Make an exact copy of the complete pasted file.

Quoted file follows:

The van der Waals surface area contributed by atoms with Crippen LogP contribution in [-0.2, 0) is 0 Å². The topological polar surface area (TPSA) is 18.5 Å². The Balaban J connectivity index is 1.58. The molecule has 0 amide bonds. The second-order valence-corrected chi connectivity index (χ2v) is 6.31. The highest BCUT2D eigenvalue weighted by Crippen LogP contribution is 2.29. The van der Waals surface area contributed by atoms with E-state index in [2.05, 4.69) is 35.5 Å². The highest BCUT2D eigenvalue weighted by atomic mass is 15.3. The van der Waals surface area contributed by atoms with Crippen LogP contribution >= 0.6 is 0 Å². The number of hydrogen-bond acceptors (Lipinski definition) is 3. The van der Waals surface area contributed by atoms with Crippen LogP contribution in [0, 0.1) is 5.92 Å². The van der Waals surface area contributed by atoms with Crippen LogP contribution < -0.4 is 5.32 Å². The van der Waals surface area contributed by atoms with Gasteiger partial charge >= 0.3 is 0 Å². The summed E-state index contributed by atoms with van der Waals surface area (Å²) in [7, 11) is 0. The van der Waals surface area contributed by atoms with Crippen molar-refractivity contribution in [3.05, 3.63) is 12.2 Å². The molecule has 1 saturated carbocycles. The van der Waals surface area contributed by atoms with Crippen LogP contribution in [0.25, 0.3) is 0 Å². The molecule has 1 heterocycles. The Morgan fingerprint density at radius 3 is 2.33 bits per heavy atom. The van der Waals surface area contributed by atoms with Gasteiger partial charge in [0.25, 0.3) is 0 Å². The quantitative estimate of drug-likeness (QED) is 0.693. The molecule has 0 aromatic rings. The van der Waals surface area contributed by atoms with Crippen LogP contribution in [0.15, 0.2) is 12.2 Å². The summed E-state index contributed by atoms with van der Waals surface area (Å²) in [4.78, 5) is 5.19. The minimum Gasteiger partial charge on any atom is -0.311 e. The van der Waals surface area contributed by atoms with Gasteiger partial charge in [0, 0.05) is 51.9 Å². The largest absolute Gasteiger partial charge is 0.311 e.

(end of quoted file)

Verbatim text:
The van der Waals surface area contributed by atoms with Crippen LogP contribution in [-0.2, 0) is 0 Å². The topological polar surface area (TPSA) is 18.5 Å². The Balaban J connectivity index is 1.58. The molecule has 0 amide bonds. The second-order valence-corrected chi connectivity index (χ2v) is 6.31. The highest BCUT2D eigenvalue weighted by Crippen LogP contribution is 2.29. The van der Waals surface area contributed by atoms with E-state index in [2.05, 4.69) is 35.5 Å². The highest BCUT2D eigenvalue weighted by atomic mass is 15.3. The van der Waals surface area contributed by atoms with Crippen LogP contribution >= 0.6 is 0 Å². The number of hydrogen-bond acceptors (Lipinski definition) is 3. The van der Waals surface area contributed by atoms with Crippen LogP contribution in [0, 0.1) is 5.92 Å². The van der Waals surface area contributed by atoms with Crippen LogP contribution < -0.4 is 5.32 Å². The van der Waals surface area contributed by atoms with Gasteiger partial charge >= 0.3 is 0 Å². The summed E-state index contributed by atoms with van der Waals surface area (Å²) in [7, 11) is 0. The van der Waals surface area contributed by atoms with Crippen molar-refractivity contribution in [3.05, 3.63) is 12.2 Å². The molecule has 1 saturated carbocycles. The van der Waals surface area contributed by atoms with Crippen LogP contribution in [0.25, 0.3) is 0 Å². The molecule has 1 heterocycles. The Morgan fingerprint density at radius 3 is 2.33 bits per heavy atom. The van der Waals surface area contributed by atoms with Gasteiger partial charge in [0.25, 0.3) is 0 Å². The quantitative estimate of drug-likeness (QED) is 0.693. The molecule has 0 aromatic rings. The van der Waals surface area contributed by atoms with Crippen LogP contribution in [0.15, 0.2) is 12.2 Å². The summed E-state index contributed by atoms with van der Waals surface area (Å²) in [4.78, 5) is 5.19. The minimum Gasteiger partial charge on any atom is -0.311 e. The van der Waals surface area contributed by atoms with Gasteiger partial charge in [0, 0.05) is 51.9 Å². The largest absolute Gasteiger partial charge is 0.311 e.